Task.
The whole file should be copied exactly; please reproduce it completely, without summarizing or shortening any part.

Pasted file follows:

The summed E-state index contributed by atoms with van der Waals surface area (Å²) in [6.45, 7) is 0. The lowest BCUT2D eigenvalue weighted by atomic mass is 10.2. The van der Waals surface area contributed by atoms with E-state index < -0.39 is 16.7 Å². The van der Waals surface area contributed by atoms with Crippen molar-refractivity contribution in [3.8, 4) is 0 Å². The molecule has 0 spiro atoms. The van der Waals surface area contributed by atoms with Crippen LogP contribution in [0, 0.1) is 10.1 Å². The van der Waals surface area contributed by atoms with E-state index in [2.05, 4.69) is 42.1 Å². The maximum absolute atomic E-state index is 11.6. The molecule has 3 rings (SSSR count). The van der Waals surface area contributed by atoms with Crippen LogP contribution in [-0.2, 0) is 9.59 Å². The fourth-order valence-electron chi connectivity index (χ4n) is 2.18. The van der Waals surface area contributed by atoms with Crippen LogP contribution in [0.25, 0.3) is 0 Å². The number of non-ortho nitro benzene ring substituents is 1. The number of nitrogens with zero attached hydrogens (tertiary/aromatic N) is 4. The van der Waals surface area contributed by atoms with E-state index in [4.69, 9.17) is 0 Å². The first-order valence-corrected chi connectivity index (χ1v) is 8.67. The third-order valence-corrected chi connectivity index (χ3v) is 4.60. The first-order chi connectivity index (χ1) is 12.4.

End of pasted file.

The summed E-state index contributed by atoms with van der Waals surface area (Å²) in [6.45, 7) is 0. The lowest BCUT2D eigenvalue weighted by atomic mass is 10.2. The van der Waals surface area contributed by atoms with E-state index < -0.39 is 16.7 Å². The van der Waals surface area contributed by atoms with Crippen molar-refractivity contribution in [3.8, 4) is 0 Å². The molecule has 0 spiro atoms. The van der Waals surface area contributed by atoms with Crippen LogP contribution in [0, 0.1) is 10.1 Å². The van der Waals surface area contributed by atoms with E-state index in [2.05, 4.69) is 42.1 Å². The maximum absolute atomic E-state index is 11.6. The molecule has 3 rings (SSSR count). The van der Waals surface area contributed by atoms with Crippen LogP contribution in [-0.2, 0) is 9.59 Å². The fourth-order valence-electron chi connectivity index (χ4n) is 2.18. The van der Waals surface area contributed by atoms with Crippen LogP contribution in [0.25, 0.3) is 0 Å². The number of non-ortho nitro benzene ring substituents is 1. The number of nitrogens with zero attached hydrogens (tertiary/aromatic N) is 4. The van der Waals surface area contributed by atoms with E-state index in [4.69, 9.17) is 0 Å². The first-order valence-corrected chi connectivity index (χ1v) is 8.67. The third-order valence-corrected chi connectivity index (χ3v) is 4.60. The first-order chi connectivity index (χ1) is 12.4.